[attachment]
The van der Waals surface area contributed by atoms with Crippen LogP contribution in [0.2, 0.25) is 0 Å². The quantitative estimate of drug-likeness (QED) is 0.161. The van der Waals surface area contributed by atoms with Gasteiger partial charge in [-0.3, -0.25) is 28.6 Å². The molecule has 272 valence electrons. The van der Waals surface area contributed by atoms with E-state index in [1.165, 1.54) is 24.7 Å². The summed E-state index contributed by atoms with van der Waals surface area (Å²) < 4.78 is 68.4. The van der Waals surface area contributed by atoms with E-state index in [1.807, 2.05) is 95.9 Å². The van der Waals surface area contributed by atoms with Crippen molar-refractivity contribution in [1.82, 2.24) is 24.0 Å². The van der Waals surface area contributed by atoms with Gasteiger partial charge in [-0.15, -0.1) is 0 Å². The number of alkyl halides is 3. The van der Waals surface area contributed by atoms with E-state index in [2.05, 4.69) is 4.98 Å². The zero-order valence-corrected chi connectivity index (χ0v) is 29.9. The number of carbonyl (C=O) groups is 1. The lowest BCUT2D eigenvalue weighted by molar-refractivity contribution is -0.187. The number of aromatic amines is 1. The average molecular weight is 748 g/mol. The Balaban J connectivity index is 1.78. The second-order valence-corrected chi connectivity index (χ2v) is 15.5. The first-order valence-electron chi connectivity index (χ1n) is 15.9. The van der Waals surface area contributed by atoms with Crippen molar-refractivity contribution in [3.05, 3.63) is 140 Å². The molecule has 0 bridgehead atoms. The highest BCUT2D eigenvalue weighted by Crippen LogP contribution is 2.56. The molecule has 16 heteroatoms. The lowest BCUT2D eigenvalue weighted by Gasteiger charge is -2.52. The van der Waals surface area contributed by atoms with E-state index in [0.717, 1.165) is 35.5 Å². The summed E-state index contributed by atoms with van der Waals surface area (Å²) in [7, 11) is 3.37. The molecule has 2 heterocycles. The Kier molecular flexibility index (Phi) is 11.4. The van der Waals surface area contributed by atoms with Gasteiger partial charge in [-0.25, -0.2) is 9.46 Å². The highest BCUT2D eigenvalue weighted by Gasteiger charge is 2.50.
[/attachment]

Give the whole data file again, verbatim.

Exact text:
The van der Waals surface area contributed by atoms with Crippen LogP contribution in [0.2, 0.25) is 0 Å². The quantitative estimate of drug-likeness (QED) is 0.161. The van der Waals surface area contributed by atoms with Gasteiger partial charge in [-0.3, -0.25) is 28.6 Å². The molecule has 272 valence electrons. The van der Waals surface area contributed by atoms with E-state index in [1.165, 1.54) is 24.7 Å². The summed E-state index contributed by atoms with van der Waals surface area (Å²) < 4.78 is 68.4. The van der Waals surface area contributed by atoms with E-state index in [1.807, 2.05) is 95.9 Å². The van der Waals surface area contributed by atoms with Crippen molar-refractivity contribution in [1.82, 2.24) is 24.0 Å². The van der Waals surface area contributed by atoms with Gasteiger partial charge in [-0.15, -0.1) is 0 Å². The number of alkyl halides is 3. The van der Waals surface area contributed by atoms with E-state index in [2.05, 4.69) is 4.98 Å². The zero-order valence-corrected chi connectivity index (χ0v) is 29.9. The number of carbonyl (C=O) groups is 1. The lowest BCUT2D eigenvalue weighted by molar-refractivity contribution is -0.187. The number of aromatic amines is 1. The average molecular weight is 748 g/mol. The Balaban J connectivity index is 1.78. The second-order valence-corrected chi connectivity index (χ2v) is 15.5. The first-order valence-electron chi connectivity index (χ1n) is 15.9. The van der Waals surface area contributed by atoms with Crippen molar-refractivity contribution in [3.05, 3.63) is 140 Å². The molecule has 0 bridgehead atoms. The highest BCUT2D eigenvalue weighted by Crippen LogP contribution is 2.56. The molecule has 16 heteroatoms. The lowest BCUT2D eigenvalue weighted by Gasteiger charge is -2.52. The van der Waals surface area contributed by atoms with E-state index in [0.717, 1.165) is 35.5 Å². The summed E-state index contributed by atoms with van der Waals surface area (Å²) in [7, 11) is 3.37. The molecule has 2 heterocycles. The Kier molecular flexibility index (Phi) is 11.4. The van der Waals surface area contributed by atoms with Gasteiger partial charge in [-0.25, -0.2) is 9.46 Å². The highest BCUT2D eigenvalue weighted by Gasteiger charge is 2.50.